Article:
Police transcripts show the officers joked and laughed about the incident with the dispatcher. "Intoxicated Asian, naked male was returned to his sober boyfriend," the cop reported adding his partner "is going to get deloused." Glenda Cleveland, whose daughter and niece reported Sinthasomphone to the police, later called the police asking repeatedly what was done with the "child." An officer from the scene responded, "It wasn't a child, it was an adult . . . It is all taken care of . . . It's a boyfriend-boyfriend thing."


They didn't check the boy's ID. They didn't note the drill holes in his head. They didn't notice the stench of the decaying bodies at the apartment, and hey made discriminatory jokes about "homosexual lovers" and about "getting deloused."


The 13th of Dahmer's 17 victims was 14-year-old Konerak Sinthasomphone, a Laotian teenager, the older brother of the boy he was convicted of molesting in 1988.


Two cops were driving through Dahmer's neighborhood late on July 22, 1991, when they saw a dazed black man with a single handcuff on his wrist. Tracy Edwards, 32, told them about watching a video with a "weird dude," and being drugged, handcuffed, and threatened with a knife. He had fought back and escaped from the apartment. The cops had him take them to the apartment.


Dahmer answered the door and explained that he lost his job at a chocolate factory, (true), got drunk and lost his temper. When he went to get the handcuff key to from his bedroom, a cop followed him in. The stench of death and rotting flesh was overwhelming. He spotted Polaroid photos of dismembered bodies and skulls in a refrigerator. He went into the kitchen and the refrigerator covered with Polaroids of mutilated men. He screamed when he opened the door. A human head sat on a refrigerator shelf.


"There's a goddam head in here," he screaend to his partner.


Dahmer's fought back hard as they handcuffed him. Edwards recalled Dahmer’s threats to "cut out your heart and eat it." Three more heads and human meat were in the freezer, were in the freezer. Hands from several victims and a penis were in a stockpot in a close. Two boiled skulls painted grey were on a bedroom closet shelf. Male genitalia were also found preserved in formaldehyde. A bottle of chloroform was found that which had been used to drug the victims. There were hundreds of photos of victims before, during the murders, and after death.


There was an altar of candles and human skulls in his closet. He planned to create a shrine using skulls, human trophies and a statue of a griffin he owned to honor evil. He said it would give him "special powers and energies to help him socially and financially."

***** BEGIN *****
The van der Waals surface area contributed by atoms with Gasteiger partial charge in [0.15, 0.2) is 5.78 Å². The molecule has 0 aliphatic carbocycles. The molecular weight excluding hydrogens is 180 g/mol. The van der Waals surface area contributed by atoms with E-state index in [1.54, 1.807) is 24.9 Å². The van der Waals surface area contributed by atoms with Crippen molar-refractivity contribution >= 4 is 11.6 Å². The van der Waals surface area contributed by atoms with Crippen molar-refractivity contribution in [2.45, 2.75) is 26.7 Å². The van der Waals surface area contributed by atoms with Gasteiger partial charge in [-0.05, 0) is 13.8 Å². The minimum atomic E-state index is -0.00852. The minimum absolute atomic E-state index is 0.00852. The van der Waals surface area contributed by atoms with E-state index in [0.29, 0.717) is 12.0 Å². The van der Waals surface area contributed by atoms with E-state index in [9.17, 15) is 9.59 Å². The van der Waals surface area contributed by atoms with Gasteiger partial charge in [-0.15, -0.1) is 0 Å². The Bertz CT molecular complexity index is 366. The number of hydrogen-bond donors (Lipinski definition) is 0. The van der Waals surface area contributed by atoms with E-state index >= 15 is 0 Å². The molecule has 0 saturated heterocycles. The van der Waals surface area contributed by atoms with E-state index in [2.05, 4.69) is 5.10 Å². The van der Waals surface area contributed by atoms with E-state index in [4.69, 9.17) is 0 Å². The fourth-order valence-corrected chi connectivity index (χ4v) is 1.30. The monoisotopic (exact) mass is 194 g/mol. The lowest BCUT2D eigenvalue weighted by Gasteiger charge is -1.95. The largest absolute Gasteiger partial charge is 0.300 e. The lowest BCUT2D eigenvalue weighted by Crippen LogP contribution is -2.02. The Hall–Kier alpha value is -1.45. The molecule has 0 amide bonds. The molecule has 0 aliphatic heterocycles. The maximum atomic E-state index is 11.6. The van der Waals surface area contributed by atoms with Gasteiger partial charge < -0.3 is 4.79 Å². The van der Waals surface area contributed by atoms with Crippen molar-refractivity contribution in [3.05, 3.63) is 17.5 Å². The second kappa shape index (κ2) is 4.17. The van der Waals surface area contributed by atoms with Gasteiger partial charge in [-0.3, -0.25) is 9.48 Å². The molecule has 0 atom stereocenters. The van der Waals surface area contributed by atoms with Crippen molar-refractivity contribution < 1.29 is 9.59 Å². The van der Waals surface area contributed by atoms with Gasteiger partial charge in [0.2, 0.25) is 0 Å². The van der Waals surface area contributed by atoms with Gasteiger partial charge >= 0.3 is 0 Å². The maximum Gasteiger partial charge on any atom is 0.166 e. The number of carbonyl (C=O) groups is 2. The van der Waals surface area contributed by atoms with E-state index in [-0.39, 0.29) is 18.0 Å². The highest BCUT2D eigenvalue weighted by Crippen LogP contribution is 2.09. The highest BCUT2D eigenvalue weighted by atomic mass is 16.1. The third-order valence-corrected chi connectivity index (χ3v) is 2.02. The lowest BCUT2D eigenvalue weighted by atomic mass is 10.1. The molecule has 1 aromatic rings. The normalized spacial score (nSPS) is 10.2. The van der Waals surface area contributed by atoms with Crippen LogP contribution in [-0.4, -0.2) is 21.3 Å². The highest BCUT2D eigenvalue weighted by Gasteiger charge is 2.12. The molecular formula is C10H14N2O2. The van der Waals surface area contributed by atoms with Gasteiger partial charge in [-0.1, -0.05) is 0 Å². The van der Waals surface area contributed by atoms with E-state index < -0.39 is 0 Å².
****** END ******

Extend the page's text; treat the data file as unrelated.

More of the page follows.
Dahmer told Detective Patrick Kennedy during questioning:


"I have to question whether there is an evil force in the world and whether or not I have been influenced by it. Although I am not sure if there is a God or if there is a Devil, I know that as of lately I've been doing a lot of thinking about both."


He was held for trial on a $1 million bond.


Dahmer admitted to his crimes. He made no excuses and blamed nobody but himself. Wisconsin does not have capital punishment. After being charged with fifteen counts of murder, he entered a plea of not guilty by reason of insanity. Beyond the sheer horror of his killings and gruesome evidence found in his house, the public were stunned by the well-spoken seemingly intelligent man. On February 17, 1992, the court rejected his insanity plea and sentenced Dahmer to fifteen consecutive life sentences, a minimum of 936 years. May 16, 1992, a consecutive life sentence was added for a 1978 murder.


On November 28, 1994, Dahmer was murdered in a Portage, Wisconsin by another inmate at the Columbia Correctional Institute. Inmate Christopher Scarver, a double murderer, beat Dahmer and inmate Jesse Anderson to death with a broom while all three were cleaning a bathroom. Scarver said he was the "son of God” acting on his "father's" command to kill. Shortly before death, Dahmer was rebaptized into Christianity. His father would not grant permission for his brain to be studied on religious grounds.


Citizens complained that Dahmer escaped detection because police made investigating disappearances of homosexuals and racial minorities a low priority. The three cops who returned young Sinthasomphone to Dahmer were terminated from the Milwaukee Police Department. After they appealed their termination they were reinstated with back pay. They were honored as "officers of the year" by the police union for a "righteous" battle to reclaim their jobs.


In 1996, the city of Milwaukee raised more than $400,000 to buy Dahmer's tools, photographs, and refrigerator and incinerated it all. The apartment building was torn down.


  • Jun 1978 - Stephen Hicks 
  • Sep 1987 - Steven Toumi
  • Oct 1987 - Jamie Doxtator
  • Mar 1988 - Richard Guerrero
  • Feb 1989 - Anthony Sears
  • Jun 1990 - Eddie Smith
  • Jul 1990 - Ricky Beeks
  • Sep 1990 - Ernest Miller
  • Sep 1990 - David Thomas
  • Feb 1991 - Curtis Straughter
  • Apr 1991 - Errol Lindsey  
  • May 1991 - Tony Hughes
  • May 1991 - Konerak Sinthasomphone
  • Jun 1991 - Matt Turner
  • Jul 1991 - Jeremiah Weinberger
  • Jul 1991 - Oliver Lacy
  • Jul 1991 - Joseph Bradeholt

Jeffrey Dahmer Mugshot


 Dahmer's father Lionel wrote a book, A Father's Story


The movie Jeffrey Dahmer: Secret Life (1993), starred Carl Crew as Dahmer. In 2002, the Dahmer, starring Jeremy Renner, premiered in Dahmer's hometown. The film met with protests from the victims' families.


American heavy metal band Macabre have written a concept album about Jeffrey Dahmer titled Dahmer.